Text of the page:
A few days ago FXDD, a large Metatrader broker, has announced that it has been granted licensing by the Malta Financial Services Authority (MFSA) to operate a Category 3 Investment Services company. Malta is a full member of the European Union, and its financial services regulations are fully harmonized with the EU Markets in Financial Instruments Directive (MiFID). FXDD Malta will provide Forex dealing services to retail and institutional clients. For the uninformed this may cause an eyebrow to be raised: why FXDD gets regulated in Malta out of all places? Malta also has an ‘offshore’ image which is always associated with easy and loose regulation. Well, they would actually be right in part.
So why would FXDD or any other respectable broker get licensed in Malta?
How Automation is Helping China’s Traders Compete with the WorldGo to article >>
The answer is simple: the MiFID passport: The Markets in Financial Instruments Directive (MiFID) as subsequently amended is a European Union law that provides harmonised regulation for investment services across the 30 member states of the European Economic Area. The main objectives of the Directive are to increase competition and consumer protection in investment services. As of the effective date, 1 November 2007, it replaced the Investment Services Directive.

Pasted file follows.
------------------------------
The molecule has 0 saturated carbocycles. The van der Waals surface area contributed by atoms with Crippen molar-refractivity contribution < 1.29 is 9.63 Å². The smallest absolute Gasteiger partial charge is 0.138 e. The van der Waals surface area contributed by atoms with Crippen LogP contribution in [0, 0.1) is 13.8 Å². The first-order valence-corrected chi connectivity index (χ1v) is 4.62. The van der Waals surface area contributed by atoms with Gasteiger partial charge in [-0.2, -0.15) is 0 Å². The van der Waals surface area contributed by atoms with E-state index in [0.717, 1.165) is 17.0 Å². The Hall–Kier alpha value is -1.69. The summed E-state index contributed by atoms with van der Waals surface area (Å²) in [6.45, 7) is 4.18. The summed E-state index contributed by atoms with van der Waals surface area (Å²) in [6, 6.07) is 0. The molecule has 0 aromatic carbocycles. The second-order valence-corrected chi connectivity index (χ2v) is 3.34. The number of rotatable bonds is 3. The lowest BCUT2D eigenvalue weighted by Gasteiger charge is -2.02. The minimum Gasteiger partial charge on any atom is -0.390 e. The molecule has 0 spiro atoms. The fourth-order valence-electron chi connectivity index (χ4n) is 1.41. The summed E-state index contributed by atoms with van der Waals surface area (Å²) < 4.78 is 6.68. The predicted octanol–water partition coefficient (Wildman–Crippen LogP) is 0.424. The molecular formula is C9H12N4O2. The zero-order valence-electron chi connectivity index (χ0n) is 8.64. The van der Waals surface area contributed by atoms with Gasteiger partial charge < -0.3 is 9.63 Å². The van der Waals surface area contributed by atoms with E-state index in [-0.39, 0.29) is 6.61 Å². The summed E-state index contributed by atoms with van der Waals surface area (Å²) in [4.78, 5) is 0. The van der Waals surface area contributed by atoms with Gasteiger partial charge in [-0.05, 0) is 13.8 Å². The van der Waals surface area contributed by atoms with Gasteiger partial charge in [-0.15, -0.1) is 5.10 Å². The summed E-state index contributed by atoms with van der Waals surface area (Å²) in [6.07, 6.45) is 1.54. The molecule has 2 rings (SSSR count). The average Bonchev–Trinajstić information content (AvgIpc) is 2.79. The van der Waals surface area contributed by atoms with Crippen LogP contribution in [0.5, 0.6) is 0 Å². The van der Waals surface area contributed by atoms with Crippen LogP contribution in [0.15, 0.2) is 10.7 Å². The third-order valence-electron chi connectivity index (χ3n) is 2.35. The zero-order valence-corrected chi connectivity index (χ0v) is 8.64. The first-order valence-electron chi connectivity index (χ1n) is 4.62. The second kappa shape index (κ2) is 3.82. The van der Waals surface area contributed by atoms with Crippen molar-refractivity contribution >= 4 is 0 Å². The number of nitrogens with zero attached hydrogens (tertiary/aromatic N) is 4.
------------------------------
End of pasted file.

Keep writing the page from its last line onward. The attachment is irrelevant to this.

In plain words, MiFID passport allows you to get registered and regulated in any of the EU countries and then “copy” the license to almost any other EU country. This way you can get registered in Malta but receive FSA in the UK much easily than doing the standard FSA process from A to Z. This is not to say that the FSA license received this way is in anyway less strict than the usual one but the process is whole lot shorter and easier. The same “copying” process can be made if the broker had gone through the regulation process in Cyprus but it is considerably more expensive. I expect many more small-medium brokers to follow this route in the coming months, especially those migrating from the US or Cyprus brokers looking to expand to Western Europe.